TDS, or Total Dissolved Solids, is a measurement of the total mineral content of the water.  It consists mainly of calcium and magnesium (hardness) and sodium.  Although we do not test for sodium, you can usually take an educated guess at the sodium content by subtracting the hardness from the TDS.  [This is an over-simplification, but it’s a useful rule to apply.  If your water has 450 parts per million Total Dissolved Solids and only 2 grains (34 parts per million) hardness, you can be fairly certain that it has a lot of sodium.]

Diagnosis of Water Problems by Taking an Educated Guess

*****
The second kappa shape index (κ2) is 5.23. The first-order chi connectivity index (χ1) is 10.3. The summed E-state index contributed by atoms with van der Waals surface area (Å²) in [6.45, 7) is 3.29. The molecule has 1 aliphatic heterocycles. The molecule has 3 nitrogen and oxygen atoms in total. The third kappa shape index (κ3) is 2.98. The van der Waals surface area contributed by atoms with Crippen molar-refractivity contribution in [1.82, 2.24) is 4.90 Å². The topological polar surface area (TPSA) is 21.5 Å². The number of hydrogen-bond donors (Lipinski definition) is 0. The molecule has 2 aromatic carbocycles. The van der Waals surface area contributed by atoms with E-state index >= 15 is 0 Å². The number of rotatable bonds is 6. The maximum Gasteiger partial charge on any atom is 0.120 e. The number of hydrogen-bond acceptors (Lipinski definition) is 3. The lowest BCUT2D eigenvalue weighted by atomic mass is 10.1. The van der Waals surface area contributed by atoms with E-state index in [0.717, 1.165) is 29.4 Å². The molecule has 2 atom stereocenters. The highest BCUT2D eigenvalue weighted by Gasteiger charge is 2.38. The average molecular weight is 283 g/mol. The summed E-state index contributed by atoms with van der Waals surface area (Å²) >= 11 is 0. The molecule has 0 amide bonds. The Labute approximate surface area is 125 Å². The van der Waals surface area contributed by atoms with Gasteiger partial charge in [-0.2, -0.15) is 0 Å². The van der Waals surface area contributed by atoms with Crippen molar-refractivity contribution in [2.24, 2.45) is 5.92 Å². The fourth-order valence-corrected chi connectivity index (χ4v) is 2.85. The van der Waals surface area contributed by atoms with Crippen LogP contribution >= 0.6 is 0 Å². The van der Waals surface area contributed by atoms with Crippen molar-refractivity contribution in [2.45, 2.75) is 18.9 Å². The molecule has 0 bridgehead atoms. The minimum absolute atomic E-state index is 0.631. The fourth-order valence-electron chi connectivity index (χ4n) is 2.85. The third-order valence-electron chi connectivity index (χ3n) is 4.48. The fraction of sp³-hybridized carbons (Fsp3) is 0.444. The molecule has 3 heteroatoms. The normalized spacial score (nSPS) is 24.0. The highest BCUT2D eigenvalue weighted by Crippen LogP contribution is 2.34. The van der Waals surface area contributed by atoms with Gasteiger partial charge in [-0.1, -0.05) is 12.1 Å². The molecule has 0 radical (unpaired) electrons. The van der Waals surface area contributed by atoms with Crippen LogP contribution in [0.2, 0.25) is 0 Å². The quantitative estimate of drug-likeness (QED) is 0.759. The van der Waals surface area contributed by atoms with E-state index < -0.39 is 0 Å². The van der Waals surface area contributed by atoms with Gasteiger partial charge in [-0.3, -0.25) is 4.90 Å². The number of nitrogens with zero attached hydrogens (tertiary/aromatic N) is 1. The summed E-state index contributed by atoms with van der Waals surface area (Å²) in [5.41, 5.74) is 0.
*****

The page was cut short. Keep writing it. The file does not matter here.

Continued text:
Hydrogen sulfide must be tested on site and its rotten egg odor is usually obvious enough that a test is not needed. Treatment of 2 or 4 or 6 parts per million hydrogen sulfide would be essentially the same, so self-diagnosis is usually practiced.  To treat it, however, it is very helpful to know if there is also iron present, the pH of the water, a whether or not dangerous bacteria like e Coli are also present.  The presence of iron, on the other hand,  is easy to detect by red staining on fixtures and clothing,  but it should never be treated unless testing has been done to determine pH and hardness.  Finding a treatment strategy that works with iron (e. g. a water softener, an “iron filter” with or without an added oxidizer like air or chlorine) is just a guess unless you know at least the basic characteristics of your well water.